A sharp distinction should be made between the conquest of primitives and the conquest of civilized peoples. In the case of the former, the displacement of the existing class structure is likely to be more violent and radical than when civilized peoples are conquered. The difference between the treatment of the Boers by the British and their common treatment of the natives is a case in point. 34 Although all examples of social class formation through conquest should be checked, there is no doubt as to the general effect of the conquest of South American Indians by Europeans. Not all those of lighter complexions are high in status, but there is a tendency in the direction of displacing the authority and prestige of leading natives, and a tendency to superimpose the European class system upon the whole population, which system places the native at a disadvantage. 35

The classical theory of conquest deserves at least mention and a hearing here. And it must be borne in mind that it has applicability in many instances. Furthermore, there is a deep-seated half-truth in the theory itself. Ratzel's formulation reads: "Where war is carried on and booty acquired, greater differences arise, which find their expression in the ownership of slaves, women, arms, and spirited mounts." 36 Oppenheimer is more positive. He says: 37

A sound sociology has to recall the fact that class formation in historic times did not take place through gradual differentiation in pacific economic competition, but was the result of violent conquest and subjugation.

Gumplowicz indicates the ethnic aspect in stating the theory. "Social inequality," he says, "arises originally from the union (Zusammentreffen) of distinct (heterogen) ethnical element of unlike power . . . . " 38 This alienism, plus conquest, tends to make for relative inflexibility between the classes, according to Sumner. 39 An example of this rigidity is to be found in the history of English village of Crawley, where the old Celtic village was subordinated to the younger Anglo-Saxon village and given the "menial tasks and week-work . . . . " 40

Much the same could be said of the social classes in the Baltic states, up to the withdrawal of the Germans and the recent entrance of Soviet authority there. 41 But the Normans, as will be shown, did not permanently establish either a higher nobility or even a high class in England, as has so often been alleged.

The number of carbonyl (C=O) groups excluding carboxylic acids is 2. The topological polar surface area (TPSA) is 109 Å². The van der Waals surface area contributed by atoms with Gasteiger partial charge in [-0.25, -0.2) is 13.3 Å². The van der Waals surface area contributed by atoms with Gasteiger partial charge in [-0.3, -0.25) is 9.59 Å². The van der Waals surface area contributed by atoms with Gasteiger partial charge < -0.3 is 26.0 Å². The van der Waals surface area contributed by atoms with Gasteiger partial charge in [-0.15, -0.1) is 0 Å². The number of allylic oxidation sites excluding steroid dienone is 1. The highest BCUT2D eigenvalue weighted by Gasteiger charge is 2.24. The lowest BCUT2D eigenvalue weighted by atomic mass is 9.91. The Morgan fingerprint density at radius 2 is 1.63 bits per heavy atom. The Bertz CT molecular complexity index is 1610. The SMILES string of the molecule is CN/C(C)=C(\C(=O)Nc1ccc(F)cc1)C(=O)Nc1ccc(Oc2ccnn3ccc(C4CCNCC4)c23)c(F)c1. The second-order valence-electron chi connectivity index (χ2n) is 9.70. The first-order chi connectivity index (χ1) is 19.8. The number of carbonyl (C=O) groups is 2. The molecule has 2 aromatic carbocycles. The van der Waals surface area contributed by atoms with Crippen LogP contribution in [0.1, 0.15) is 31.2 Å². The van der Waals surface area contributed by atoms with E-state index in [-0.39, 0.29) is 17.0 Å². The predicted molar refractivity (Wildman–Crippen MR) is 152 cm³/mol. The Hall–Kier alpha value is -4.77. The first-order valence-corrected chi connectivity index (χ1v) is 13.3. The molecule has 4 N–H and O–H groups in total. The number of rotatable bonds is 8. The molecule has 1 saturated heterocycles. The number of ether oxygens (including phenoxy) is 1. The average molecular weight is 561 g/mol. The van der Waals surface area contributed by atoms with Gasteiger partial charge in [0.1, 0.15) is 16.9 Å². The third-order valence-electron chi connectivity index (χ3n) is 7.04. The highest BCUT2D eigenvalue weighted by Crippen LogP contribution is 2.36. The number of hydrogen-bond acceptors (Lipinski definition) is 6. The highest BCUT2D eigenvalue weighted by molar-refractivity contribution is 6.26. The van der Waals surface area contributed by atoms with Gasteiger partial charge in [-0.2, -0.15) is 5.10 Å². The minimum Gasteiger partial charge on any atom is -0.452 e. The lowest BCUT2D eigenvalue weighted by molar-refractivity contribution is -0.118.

Primogeniture and entail. Directly responsible for much social class rigidity are mechanisms such as primogeniture and entail. This is because of their effect upon the families out of which the social classes are formed. They preserve family fortunes intact, increase the uneven distribution of wealth, encourage aristocratic thought and action, and entrench conservatism. Instances of this practice are to be found among primitives in ancient civilizations, and in modern nations with strong aristocratic institutions.

The effect of primogeniture is not to give all the children of an upper class family equally high status. The effect, whether intended or not, is (1) to preserve the family name and line, (2) to limit the number of persons in very high positions, (3) to insure their high status, and (4) to force parts of every high family downward, as if to make them take the front lines trenches against the threat from lower class competition. When in full, swing, primogeniture and entail were powerful instruments with which to beat back the masses, by using younger brothers as shock troops and property as ordnance.

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34. Carter G. Woodson, African Heroes and Heroines (Washington, 1939) p. 189.
35. A. W. Pezet, "The Latin Americans," in Immigrant Backgrounds, Henry Pratt Fairchild, ed. (New York, 1927) p. 171.
36. Taken from Franz Oppenheimer, The State, tr. J. M. Gitterman (New York, 1926) p. 36.
37. Ibid., p, viiii.
38. Gumplowicz, op. cit., p. 134.
39. Sumner and Keller, op. cit., p. 582.
40. Norman Scott and Ethel Culbert Gras, The Economic and Social History of an English Village, (Crawley, Hampshire) A.D. 909 - 1928 (Cambridge, Massachusetts, 1930) p. 8.
41. Arthur Ruhl, "Russians and Baltic Peoples," in Immigrant Backgrounds, ed. Henry Pratt Fairchild (New York, 1927) p. 226.